Millions of displaced families in Syria are at high risk. They are chronically exhausted from years of living in survival mode. Many are malnourished. Continuous exposure to cold and rain have compromised their immune systems, and they are living in close quarters with each other.
In other words, they are living in the perfect conditions for disease to spread quickly. If the virus spreads there, it will be a disaster for displaced families.
And for the million-plus Syrian families fleeing Idlib toward the Turkish border, who have yet to find a safe place to stay, the conventional means to stop the spread of disease are impossible. How do you wash your hands frequently when you have no source of water? To do the things we know helps stop the spread is a luxury much of the world can’t afford.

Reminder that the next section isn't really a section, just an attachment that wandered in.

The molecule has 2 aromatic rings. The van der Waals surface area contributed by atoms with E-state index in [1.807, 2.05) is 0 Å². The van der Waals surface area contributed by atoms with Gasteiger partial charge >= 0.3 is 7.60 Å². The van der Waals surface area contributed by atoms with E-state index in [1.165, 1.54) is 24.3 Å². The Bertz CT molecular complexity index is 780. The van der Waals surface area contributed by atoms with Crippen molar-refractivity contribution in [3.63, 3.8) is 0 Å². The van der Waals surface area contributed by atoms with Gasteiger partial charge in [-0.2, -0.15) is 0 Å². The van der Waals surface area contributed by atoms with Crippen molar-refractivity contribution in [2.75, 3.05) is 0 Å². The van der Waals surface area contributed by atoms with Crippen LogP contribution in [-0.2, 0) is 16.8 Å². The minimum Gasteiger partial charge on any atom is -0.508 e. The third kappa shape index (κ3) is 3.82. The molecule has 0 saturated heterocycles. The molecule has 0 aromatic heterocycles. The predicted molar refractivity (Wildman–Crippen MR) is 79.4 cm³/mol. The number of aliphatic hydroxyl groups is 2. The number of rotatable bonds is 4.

The border into Syria is almost completely closed, too. It’s already extremely difficult to get aid into Syria. Measures meant to stop the spread of disease also stop the spread of relief for those who need it most.
This is one reason why it’s vital to source aid as locally as possible whenever we can. The emergency food rations we provided after Turkey invaded northern Syria were sourced inside the country. Our bedrolls and many of our winter survival supplies are being made locally—often by other Syrians who are also displaced and need a chance to work.
Erin: Many schools and childcare centers are closed across Iraq—including our space for kids inside a refugee camp. Our four tech hubs have suspended classes, as requested by the Ministry of Education, until later in the month, when we’ll reassess the situation.